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Cowboy Modern Desert Eco-Retreat / Jeremy Levine Design

February 18, 2022 by AgentImage

Original Article Published by Arch Daily

Text description provided by the architects. Much consideration was put into determining the best location and orientation for the house. It was sited on relatively flat land to avoid grading, which would have caused undue damage to the environment. The design had three goals: capture natural breezes, frame the spectacular views so every room has one that is slightly different, and orient the house to minimize solar heat gain. Thus, placed directly in the bath of canyon breezes, the house is cooled by the flow of wind through multiple sliding-glass doors into every room.

The aim was to build lightly on the land, especially given that the site is in a zone that receives special Resource Conservation Protection. Requirements included a biologist inspection to ensure that no desert tortoises or owls would be affected by construction. In order to minimize disturbance to the desert’s delicate ecosystem, the house’s structure is designed with a zero-waste system; the light steel columns and beams were manufactured off-site, then bolted together during construction in a matter of days rather than months. This system for the house’s exposed steel framing was also inspired by simple metal structures on local horse ranches.

The roof overhangs form a shaded wrap-around deck as big as the house for indoor/outdoor living, with areas for outdoor grilling, dining, and lounging. A stepped path leads to a hot spa and a cold cowboy tub, a nod to the Old West tradition of re-purposing galvanized livestock troughs as bathtubs. Inside, the home features polished concrete floors, clean white walls, and exposed metal ducts. Large-paned windows frame desert views and admit an abundance of daylight. The kitchen lines one wall of the open-concept great room, which is bookended by a bedroom and bathroom on each side.

The main living space is kept free of walls and any other barriers to allow wind to passively ventilate the house. At an altitude of 4,800 feet, this part of the desert experiences extreme weather conditions. Therefore, the choices of materials and details were critical to the building’s performance. Steel for the frame, unlike wood, does not expand and contract significantly as the temperature changes. The moisture content of reclaimed lumber is minimal and its durability is superior to new lumber, which expands and contracts under extreme heat and cold. A clear sealant was applied to augment the wood’s weather resistance.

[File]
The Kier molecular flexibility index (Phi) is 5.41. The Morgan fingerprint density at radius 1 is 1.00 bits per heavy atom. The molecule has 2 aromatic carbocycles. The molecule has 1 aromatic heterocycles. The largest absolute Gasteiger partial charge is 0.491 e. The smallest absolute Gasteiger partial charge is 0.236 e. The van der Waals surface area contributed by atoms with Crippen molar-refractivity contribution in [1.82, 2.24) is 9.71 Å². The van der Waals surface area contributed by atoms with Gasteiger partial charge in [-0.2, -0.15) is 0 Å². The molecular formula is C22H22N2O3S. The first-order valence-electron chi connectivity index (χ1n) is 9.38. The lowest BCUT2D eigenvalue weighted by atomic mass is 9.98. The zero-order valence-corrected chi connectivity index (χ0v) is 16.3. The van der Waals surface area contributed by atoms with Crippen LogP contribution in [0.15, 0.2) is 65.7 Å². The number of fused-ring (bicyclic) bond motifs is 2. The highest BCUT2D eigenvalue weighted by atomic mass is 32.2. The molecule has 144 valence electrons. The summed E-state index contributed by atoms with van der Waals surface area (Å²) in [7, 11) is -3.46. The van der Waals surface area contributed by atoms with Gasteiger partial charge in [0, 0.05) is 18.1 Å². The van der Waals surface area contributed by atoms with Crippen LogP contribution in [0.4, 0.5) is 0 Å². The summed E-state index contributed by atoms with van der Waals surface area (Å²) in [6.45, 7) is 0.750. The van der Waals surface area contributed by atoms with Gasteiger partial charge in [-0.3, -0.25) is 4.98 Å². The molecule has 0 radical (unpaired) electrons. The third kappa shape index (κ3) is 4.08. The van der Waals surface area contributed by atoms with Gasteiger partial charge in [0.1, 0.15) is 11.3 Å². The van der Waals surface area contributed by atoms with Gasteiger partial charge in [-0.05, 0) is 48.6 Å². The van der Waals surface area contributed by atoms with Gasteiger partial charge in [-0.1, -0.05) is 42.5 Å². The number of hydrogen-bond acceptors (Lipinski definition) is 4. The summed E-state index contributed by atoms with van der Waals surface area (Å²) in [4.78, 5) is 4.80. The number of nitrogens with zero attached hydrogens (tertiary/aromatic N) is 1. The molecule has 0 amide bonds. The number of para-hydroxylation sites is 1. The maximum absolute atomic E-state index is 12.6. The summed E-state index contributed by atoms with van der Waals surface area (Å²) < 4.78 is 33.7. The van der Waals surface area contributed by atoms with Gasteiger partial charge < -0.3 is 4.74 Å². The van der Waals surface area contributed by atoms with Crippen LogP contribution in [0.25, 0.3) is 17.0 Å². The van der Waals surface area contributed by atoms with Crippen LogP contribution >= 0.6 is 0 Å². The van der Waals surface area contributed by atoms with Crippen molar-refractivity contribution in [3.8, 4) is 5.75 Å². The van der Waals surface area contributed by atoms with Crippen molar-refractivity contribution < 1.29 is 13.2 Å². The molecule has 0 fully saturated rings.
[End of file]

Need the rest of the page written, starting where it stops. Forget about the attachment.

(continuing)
Furnishings play into the Old West-meets-modern theme. In the living area are a camel leather sofa and ottoman as well as rustic wood coffee and dining tables. Outdoor furniture is made of wood with black upholstered cushions. Jeremy Levine Design conceived of the “jackrabbit” fire table that takes inspiration from local fauna and is made from leftover home-construction materials. The primary bath encapsulates the melding of sustainability, cowboys, and modernism. Its vanity is reclaimed lumber, referencing local saloons’ distressed-wood bars and tables. The Cowboy Modern Desert Eco-Retreat is a place of respite for a young family and friends, where they can enjoy open views and an unpolluted night sky.
Cite: “Cowboy Modern Desert Eco-Retreat / Jeremy Levine Design” 25 Jan 2022. ArchDaily. Accessed 17 Feb 2022. <> ISSN 0719-8884